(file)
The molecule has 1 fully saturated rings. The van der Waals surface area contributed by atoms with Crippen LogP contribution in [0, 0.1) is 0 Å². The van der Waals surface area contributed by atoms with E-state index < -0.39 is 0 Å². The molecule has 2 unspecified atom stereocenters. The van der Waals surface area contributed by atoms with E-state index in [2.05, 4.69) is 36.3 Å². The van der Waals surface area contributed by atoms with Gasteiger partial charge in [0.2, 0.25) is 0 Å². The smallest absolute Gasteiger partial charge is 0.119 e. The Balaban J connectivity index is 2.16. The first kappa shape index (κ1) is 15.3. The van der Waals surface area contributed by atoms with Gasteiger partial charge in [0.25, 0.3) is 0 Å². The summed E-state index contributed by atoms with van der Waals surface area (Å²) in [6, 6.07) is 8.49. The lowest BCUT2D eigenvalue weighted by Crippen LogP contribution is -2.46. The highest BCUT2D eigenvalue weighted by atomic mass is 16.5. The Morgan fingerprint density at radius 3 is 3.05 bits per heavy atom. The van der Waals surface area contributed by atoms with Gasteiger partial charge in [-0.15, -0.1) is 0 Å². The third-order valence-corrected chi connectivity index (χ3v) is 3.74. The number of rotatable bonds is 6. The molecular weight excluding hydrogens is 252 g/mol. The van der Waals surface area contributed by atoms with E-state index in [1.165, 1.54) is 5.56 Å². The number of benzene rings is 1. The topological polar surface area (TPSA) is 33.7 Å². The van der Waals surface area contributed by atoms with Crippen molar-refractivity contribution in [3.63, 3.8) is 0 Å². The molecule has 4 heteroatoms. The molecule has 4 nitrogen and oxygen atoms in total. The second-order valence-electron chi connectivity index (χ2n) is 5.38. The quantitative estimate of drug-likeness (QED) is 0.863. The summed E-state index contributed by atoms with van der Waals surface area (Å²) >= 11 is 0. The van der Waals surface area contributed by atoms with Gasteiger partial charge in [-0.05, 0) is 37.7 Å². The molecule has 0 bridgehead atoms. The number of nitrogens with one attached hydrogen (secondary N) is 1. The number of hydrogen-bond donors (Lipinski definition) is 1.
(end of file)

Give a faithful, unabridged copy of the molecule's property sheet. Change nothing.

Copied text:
The molecule has 1 fully saturated rings. The van der Waals surface area contributed by atoms with Crippen LogP contribution in [0, 0.1) is 0 Å². The van der Waals surface area contributed by atoms with E-state index < -0.39 is 0 Å². The molecule has 2 unspecified atom stereocenters. The van der Waals surface area contributed by atoms with E-state index in [2.05, 4.69) is 36.3 Å². The van der Waals surface area contributed by atoms with Gasteiger partial charge in [0.2, 0.25) is 0 Å². The smallest absolute Gasteiger partial charge is 0.119 e. The Balaban J connectivity index is 2.16. The first kappa shape index (κ1) is 15.3. The van der Waals surface area contributed by atoms with Gasteiger partial charge in [0.25, 0.3) is 0 Å². The summed E-state index contributed by atoms with van der Waals surface area (Å²) in [6, 6.07) is 8.49. The lowest BCUT2D eigenvalue weighted by Crippen LogP contribution is -2.46. The highest BCUT2D eigenvalue weighted by atomic mass is 16.5. The Morgan fingerprint density at radius 3 is 3.05 bits per heavy atom. The van der Waals surface area contributed by atoms with Gasteiger partial charge in [-0.15, -0.1) is 0 Å². The third-order valence-corrected chi connectivity index (χ3v) is 3.74. The number of rotatable bonds is 6. The molecular weight excluding hydrogens is 252 g/mol. The van der Waals surface area contributed by atoms with E-state index in [1.165, 1.54) is 5.56 Å². The number of benzene rings is 1. The topological polar surface area (TPSA) is 33.7 Å². The van der Waals surface area contributed by atoms with Crippen molar-refractivity contribution in [3.63, 3.8) is 0 Å². The molecule has 4 heteroatoms. The molecule has 4 nitrogen and oxygen atoms in total. The second-order valence-electron chi connectivity index (χ2n) is 5.38. The quantitative estimate of drug-likeness (QED) is 0.863. The summed E-state index contributed by atoms with van der Waals surface area (Å²) >= 11 is 0. The van der Waals surface area contributed by atoms with Gasteiger partial charge in [-0.05, 0) is 37.7 Å². The molecule has 0 bridgehead atoms. The number of nitrogens with one attached hydrogen (secondary N) is 1. The number of hydrogen-bond donors (Lipinski definition) is 1.